Housing Development in Leeds in 2017: What to Expect

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We have seen the UK gripped by an obvious housing crisis during the last few years as a chronic shortage of homes has sent prices soaring and gradually had a negative impact on the prevailing level of demand.

This triggered a formative response from the government and the private sector in 2015, as public land was purchased and large-scale building projects were initiated.

This was particularly evident in Leeds West Yorkshire, although the rate of progress on residential developments in the city has slowed considerably during the last 12 months. The city is looking to move on this year, however, as it plans a number of new developments that are fitting of Leeds’ status as the third largest city in the UK.


What Developments Are Planned for This Year?

To commence with these changes, Leeds Council bosses have already signed off on a huge swathe of housing applications during the first two-quarters of 2017. It is thought that these applications will bring a total of 971 new homes to the market, with these properties set to be built on council-owned land in the east region of the city.

These plans have drawn some controversy due to the fact that all of the proposed developments form part of the council’s Brownfield Land Programme of building. With an estimated 62% of all Leeds development now scheduled to occur on brownfield land, critics have begun to argue that too many of the new sites sit within the city’s cherished green belt.

This is unlikely to prevent them from taking place, however, particularly with the region’s council has announced an ambitious plan to build a total of 20,000 homes on brownfield sites by the year 2028.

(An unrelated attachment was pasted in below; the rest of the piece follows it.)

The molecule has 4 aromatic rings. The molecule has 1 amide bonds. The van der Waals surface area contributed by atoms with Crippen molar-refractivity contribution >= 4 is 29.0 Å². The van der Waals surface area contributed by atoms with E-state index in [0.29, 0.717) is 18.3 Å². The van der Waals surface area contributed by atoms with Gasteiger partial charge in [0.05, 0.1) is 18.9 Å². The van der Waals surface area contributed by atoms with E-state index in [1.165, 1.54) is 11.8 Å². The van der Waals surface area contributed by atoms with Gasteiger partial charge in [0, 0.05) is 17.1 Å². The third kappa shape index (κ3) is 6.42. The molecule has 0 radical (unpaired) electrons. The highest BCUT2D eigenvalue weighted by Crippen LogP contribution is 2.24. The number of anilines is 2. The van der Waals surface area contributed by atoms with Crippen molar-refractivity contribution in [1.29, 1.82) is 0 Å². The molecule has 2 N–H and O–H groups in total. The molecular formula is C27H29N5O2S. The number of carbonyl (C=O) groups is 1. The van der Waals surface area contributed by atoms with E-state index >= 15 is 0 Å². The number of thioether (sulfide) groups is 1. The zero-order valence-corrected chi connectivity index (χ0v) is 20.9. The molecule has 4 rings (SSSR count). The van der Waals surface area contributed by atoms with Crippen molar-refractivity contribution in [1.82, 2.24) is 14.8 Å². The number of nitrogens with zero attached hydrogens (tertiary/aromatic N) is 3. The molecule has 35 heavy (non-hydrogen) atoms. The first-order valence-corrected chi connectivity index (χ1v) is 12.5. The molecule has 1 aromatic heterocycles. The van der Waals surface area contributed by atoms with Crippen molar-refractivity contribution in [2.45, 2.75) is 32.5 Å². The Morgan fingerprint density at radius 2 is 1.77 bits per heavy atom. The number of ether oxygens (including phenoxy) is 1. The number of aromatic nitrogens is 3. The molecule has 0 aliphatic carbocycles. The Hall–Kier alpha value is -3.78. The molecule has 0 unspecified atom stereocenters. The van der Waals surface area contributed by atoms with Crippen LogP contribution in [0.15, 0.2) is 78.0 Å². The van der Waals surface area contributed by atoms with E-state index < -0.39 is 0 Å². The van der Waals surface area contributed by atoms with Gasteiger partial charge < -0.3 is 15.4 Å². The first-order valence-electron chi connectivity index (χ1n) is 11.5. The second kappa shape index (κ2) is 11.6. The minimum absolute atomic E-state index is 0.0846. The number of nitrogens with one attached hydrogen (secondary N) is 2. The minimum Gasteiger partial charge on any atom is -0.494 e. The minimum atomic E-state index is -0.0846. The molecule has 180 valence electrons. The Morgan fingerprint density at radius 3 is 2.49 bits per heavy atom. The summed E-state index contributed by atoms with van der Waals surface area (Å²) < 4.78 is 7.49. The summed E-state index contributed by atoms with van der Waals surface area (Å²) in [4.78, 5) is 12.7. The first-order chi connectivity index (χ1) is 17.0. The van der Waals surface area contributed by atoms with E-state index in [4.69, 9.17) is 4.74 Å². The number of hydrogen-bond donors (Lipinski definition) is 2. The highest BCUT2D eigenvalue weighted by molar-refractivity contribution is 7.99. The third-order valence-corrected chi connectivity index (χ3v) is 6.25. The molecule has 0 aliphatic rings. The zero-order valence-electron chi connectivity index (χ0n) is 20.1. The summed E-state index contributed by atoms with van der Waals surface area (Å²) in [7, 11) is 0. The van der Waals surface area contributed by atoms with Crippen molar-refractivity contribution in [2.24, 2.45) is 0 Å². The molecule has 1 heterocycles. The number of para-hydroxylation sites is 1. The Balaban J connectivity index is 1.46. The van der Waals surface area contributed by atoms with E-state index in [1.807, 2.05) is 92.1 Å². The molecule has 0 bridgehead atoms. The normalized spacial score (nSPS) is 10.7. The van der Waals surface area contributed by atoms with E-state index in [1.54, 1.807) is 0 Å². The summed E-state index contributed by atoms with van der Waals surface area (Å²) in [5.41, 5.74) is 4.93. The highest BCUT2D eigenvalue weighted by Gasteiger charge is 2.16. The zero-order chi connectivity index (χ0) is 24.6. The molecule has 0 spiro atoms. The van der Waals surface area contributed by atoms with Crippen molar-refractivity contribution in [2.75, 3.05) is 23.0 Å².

What Impact Will These Developments Have on the Local Property Market?

Interestingly, there are some who have argued that the impact of Leeds’ infrastructure developments could be undermined by other laws and pilot schemes that have also been announced. One such example was a 2015 scheme Leeds City Council ran in Holbeck that enabled a red light district to promote and practice their trade on the street. According to one blog post at flyinghomes.co.uk, the knock-on effects of this could’ve slashed up to £20,000 from the value of homes in the local area.

Despite this, it is thought that the size and scope of the new developments will overcome any potential issues or experimental pilot schemes. After all, the new projects will drive higher levels of competition and help to regulate prices in the local marketplace, while also raising the profile of the city in line with other metropolises such as Birmingham, Manchester and, of course, London.

This will also deliver a huge boost to the local economy, creating jobs, increasing infrastructure spending and enhancing consumer sentiment.


The Last Word

Overall, these are exciting times for Leeds, which has already seen several large-scale residential and commercial developments over the course of the last two years as the city continues a sustained program of regeneration. With plans to build further private and social housing during the next decade, Leeds citizens can also look forward to a more balanced and competitive housing market in the years to come.

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